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Desktop scanner, with the lid raised. An object has been laid on the glass, ready for scanning.
Scan of the jade rhinoceros seen in the photograph above.

In computing, an image scanner—often abbreviated to just scanner, although the term is ambiguous out of context (barcode scanner, CAT scanner, etc.)—is a device that optically scans images, printed text, handwriting, or an object, and converts it to a digital image. Commonly used in offices are variations of the desktop flatbed scanner where the document is placed on a glass window for scanning. Hand-held scanners, where the device is moved by hand, have evolved from text scanning "wands" to 3D scanners used for industrial design, reverse engineering, test and measurement, orthotics, gaming and other applications. Mechanically driven scanners that move the document are typically used for large-format documents, where a flatbed design would be impractical.

Modern scanners typically use a charge-coupled device (CCD) or a contact image sensor (CIS) as the image sensor, whereas drum scanners, developed earlier and still used for the highest possible image quality, use a photomultiplier tube (PMT) as the image sensor. A rotary scanner, used for high-speed document scanning, is a type of drum scanner that uses a CCD array instead of a photomultiplier. Non-contact planetary scanners essentially photograph delicate books and documents. All these scanners produce two-dimensional images of subjects that are usually flat, but sometimes solid; 3D scanners produce information on the three-dimensional structure of solid objects.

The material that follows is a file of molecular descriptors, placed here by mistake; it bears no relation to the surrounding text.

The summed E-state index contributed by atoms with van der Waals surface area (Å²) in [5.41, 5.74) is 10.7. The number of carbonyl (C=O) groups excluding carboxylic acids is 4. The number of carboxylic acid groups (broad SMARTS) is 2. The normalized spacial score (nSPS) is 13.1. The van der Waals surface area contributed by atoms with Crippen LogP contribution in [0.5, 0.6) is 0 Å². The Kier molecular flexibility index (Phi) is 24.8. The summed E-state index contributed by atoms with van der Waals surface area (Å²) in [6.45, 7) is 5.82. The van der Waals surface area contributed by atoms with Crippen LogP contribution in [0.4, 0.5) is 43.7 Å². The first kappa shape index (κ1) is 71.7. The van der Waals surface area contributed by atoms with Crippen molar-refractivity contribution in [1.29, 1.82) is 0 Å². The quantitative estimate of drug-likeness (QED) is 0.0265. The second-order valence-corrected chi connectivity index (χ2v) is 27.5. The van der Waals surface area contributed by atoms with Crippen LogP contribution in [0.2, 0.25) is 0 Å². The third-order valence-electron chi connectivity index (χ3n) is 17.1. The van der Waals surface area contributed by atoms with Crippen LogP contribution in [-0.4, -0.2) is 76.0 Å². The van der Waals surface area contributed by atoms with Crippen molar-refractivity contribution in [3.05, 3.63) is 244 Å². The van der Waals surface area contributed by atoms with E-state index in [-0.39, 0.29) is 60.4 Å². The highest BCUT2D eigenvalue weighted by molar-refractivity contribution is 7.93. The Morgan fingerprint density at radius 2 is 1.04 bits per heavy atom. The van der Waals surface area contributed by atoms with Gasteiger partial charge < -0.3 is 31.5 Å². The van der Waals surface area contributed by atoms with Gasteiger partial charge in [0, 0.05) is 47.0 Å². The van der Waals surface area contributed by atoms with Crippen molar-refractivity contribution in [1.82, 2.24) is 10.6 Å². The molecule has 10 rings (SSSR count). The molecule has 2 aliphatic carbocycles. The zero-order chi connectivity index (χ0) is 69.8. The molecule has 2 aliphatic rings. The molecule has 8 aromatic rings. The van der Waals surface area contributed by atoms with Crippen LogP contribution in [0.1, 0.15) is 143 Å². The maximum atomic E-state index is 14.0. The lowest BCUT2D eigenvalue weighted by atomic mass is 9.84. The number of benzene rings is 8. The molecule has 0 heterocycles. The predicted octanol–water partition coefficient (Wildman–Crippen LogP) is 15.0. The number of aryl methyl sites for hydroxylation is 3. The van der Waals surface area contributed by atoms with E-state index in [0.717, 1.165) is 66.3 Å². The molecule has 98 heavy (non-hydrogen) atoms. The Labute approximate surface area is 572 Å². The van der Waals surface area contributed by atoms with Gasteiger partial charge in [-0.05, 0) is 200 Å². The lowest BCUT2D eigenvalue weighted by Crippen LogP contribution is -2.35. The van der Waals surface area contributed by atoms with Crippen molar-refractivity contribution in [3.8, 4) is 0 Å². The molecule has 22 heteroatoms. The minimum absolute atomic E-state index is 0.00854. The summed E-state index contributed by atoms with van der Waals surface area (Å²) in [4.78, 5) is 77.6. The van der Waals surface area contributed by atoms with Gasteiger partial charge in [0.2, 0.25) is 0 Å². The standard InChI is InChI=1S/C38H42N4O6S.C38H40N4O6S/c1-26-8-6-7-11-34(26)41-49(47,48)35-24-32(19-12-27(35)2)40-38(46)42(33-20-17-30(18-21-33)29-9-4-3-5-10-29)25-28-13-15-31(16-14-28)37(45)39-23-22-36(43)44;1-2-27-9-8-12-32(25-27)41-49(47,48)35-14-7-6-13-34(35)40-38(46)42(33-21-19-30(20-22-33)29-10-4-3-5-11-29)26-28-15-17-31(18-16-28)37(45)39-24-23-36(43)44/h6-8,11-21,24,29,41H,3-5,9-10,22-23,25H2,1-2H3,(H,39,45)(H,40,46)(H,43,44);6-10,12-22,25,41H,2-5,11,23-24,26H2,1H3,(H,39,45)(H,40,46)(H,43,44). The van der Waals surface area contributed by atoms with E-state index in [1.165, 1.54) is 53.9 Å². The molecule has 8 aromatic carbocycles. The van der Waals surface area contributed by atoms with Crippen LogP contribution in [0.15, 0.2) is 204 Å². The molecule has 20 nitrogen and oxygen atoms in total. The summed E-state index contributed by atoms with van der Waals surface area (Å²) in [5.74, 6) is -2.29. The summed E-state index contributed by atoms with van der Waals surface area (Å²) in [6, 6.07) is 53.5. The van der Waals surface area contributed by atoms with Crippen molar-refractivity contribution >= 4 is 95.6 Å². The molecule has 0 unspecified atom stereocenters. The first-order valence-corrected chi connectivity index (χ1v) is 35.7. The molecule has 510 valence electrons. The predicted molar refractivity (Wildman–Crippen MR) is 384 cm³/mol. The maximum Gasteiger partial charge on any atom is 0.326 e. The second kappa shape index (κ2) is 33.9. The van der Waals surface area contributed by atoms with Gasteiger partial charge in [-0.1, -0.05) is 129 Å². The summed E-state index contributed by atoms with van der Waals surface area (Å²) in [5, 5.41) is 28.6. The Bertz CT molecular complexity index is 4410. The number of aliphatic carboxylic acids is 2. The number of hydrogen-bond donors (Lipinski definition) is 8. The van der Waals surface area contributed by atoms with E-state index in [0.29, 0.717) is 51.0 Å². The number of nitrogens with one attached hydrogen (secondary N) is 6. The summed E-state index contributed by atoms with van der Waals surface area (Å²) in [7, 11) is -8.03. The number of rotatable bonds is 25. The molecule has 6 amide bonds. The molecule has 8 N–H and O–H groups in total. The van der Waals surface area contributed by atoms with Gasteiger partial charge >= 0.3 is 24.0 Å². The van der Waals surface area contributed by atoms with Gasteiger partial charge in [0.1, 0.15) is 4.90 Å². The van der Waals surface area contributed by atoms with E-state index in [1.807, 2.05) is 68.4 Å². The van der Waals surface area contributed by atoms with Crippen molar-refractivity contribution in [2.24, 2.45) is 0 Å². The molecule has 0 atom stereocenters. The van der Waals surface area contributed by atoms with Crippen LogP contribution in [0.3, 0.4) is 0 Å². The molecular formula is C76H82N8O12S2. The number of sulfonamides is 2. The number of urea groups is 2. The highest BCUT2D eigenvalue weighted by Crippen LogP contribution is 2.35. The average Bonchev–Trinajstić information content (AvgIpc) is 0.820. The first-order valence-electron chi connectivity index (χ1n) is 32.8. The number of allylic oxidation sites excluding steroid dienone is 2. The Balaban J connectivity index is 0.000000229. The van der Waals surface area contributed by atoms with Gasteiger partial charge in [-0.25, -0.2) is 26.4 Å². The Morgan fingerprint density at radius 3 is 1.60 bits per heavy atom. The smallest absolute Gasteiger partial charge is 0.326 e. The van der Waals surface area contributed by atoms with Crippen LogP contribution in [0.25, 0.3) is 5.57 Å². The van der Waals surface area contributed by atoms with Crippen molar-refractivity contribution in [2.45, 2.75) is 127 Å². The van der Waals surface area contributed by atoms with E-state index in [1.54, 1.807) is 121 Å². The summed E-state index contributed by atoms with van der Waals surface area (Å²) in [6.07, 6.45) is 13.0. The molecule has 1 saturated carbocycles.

Digital cameras can be used for the same purposes as dedicated scanners. When compared to a true scanner, a camera image is subject to a degree of distortion, reflections, shadows, low contrast, and blur due to camera shake (reduced in cameras with image stabilization). Resolution is sufficient for less demanding applications. Digital cameras offer advantages of speed, portability and non-contact digitizing of thick documents without damaging the book spine. As of 2010 scanning technologies were combining 3D scanners with digital cameras to create full-color, photo-realistic 3D models of objects.{{ safesubst:#invoke:Unsubst||date=__DATE__ |$B= {{#invoke:Category handler|main}}{{#invoke:Category handler|main}}[citation needed] }}

In the biomedical research area, detection devices for DNA microarrays are called scanners as well. These scanners are high-resolution systems (up to 1 µm/ pixel), similar to microscopes. The detection is done via CCD or a photomultiplier tube.


Image scanner sections
Intro  History  Types   Scan quality    Computer connection    Output data   Document processing  Document camera scanners   Infrared cleaning   Other uses   See also    References    External links   

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